About five years ago if anything newer than a ’72 model C10 appeared within the pages of CLASSIC TRUCKS there was a good chance a few complaint letters might arrive. At the top of the perturbed writer’s list was usually a claim that squarebodies were just too new to be considered classic. Who’s to say what is, or isn’t, a classic?

Still, I do remember when the ’73 C10s arrived at GM dealerships customers appeared in droves to see if there were any ’72s left. Things only went downhill from there; by 1975 even the trucks sold new in California were showing signs of premature cancer. Anywhere water had a slight chance to collect, painted steel body panels would take on the appearance of a bubbling cheese pizza. As if rust wasn’t bad enough the hood on early squarebodies liked to buckle right at the hinges. That said one might wonder why in the world anyone would ever want to own one of these trucks? The simple answer is that the good outweighs the bad.

The ’73-87 series of C10s saw the longest production run of any Chevrolet or GMC light-duty truck. Thanks to 15 years of availability it’s not hard to track down a decent example anywhere in North America at a good pricereal rusty ones have even been known to go for free. This, in conjunction with a strong support systemstreet rod shops that specialize in classic trucks, aftermarket parts suppliers like LMC Truck in Lenexa, Kansas, and websites with sections dedicated to the range--makes it pretty much smooth sailing.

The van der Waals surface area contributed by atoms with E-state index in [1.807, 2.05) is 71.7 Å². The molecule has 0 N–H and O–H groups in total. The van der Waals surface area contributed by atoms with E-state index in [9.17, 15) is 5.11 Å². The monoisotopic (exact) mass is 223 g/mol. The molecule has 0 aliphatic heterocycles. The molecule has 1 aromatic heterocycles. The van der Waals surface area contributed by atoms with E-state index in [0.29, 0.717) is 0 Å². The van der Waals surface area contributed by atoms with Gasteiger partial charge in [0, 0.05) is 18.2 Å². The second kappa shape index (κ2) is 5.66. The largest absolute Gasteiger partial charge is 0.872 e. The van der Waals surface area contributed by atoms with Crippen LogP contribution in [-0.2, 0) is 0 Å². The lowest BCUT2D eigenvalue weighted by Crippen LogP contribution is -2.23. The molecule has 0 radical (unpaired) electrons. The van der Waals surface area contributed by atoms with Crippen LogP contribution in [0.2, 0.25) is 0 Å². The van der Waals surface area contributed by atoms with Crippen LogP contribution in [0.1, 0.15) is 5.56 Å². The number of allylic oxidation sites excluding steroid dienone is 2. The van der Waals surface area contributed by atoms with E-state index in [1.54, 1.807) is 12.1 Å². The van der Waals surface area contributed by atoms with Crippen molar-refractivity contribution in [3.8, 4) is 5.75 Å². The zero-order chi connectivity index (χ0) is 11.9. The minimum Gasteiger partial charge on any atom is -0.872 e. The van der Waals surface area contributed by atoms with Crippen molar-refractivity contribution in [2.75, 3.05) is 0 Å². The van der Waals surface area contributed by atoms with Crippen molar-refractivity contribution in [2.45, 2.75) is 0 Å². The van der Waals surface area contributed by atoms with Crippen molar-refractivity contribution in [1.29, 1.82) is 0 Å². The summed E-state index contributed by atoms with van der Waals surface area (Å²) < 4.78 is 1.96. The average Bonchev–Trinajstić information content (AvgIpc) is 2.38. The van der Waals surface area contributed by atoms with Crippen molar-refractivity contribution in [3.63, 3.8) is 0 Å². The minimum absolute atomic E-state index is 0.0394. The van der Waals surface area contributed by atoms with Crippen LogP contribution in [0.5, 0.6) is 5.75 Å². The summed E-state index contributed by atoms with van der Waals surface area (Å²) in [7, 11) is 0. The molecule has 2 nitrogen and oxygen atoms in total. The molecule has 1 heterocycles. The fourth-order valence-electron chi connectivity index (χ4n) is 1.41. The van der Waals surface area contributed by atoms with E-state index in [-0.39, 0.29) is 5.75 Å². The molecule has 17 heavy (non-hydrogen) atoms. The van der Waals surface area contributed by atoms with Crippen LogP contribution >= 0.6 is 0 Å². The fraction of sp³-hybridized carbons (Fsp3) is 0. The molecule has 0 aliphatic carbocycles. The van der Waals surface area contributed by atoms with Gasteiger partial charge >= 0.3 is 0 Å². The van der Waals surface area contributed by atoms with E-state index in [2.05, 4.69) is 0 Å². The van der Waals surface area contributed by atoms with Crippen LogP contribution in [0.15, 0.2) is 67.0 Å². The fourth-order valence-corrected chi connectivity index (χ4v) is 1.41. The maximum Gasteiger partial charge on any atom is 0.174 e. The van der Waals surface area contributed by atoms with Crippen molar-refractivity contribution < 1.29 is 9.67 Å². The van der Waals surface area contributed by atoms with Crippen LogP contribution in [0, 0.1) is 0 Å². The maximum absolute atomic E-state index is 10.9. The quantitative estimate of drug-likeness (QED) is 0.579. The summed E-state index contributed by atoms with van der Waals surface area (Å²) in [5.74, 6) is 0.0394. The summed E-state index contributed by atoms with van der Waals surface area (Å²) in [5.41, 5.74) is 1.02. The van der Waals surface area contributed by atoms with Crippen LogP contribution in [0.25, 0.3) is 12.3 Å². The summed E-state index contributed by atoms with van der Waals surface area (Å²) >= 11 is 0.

The ’73 Cheyenne Super seen gracing these pages is a good example of one of the ways a person can go about building a ’73-87 for relatively low bucks. My friends at Sonoma County Street Rodz in Petaluma, California, started with a ’73 3/4-ton C20 custom camper and whittled it down using a shortbed Fleetside box with an F44 chassis. For suspension the Sonoma County crew hauled the bare frame to Sacramento, where Chris Alston’s Chassisworks installed a complete setup from its KP Components division. It’s not exactly a low-buck alternative, but going the high-quality route means never having to strip the truck down to the bare chassis again. We’ll dive into the suspension system complete with a Watt’s link at a later date, but right now the focus is setting the cab and radiator core support square on the chassis with new body mounts. Without being squared properly, vertically and horizontally, nothing but body alignment problems will follow. In addition to ensuring the ’73 won’t have squeaks and rattles emanating from the cab due to worn-out mounts that have settled, installing new body mounts is the first step to re-establishing the body lines. CT

SOURCE
KP Components
www.kpcomponents.com
LMC Truck
15450 W. 108th Street
Lenexa
KS  66219
800-562-8782
http://www.lmctruck.com
HarborFreight
3491 Mission Oaks Blvd
Camarillo
CA  93011
800-444-3353
www.harborfreight.com
Sonoma County Street Rodz
1005 Bodega Ave
Petaluma
CA  94952
707-364-3179
www.sonomacountystreetrodz.com
  • «
  • |
  • 1
  • |
  • 2
  • |
  • View Full Article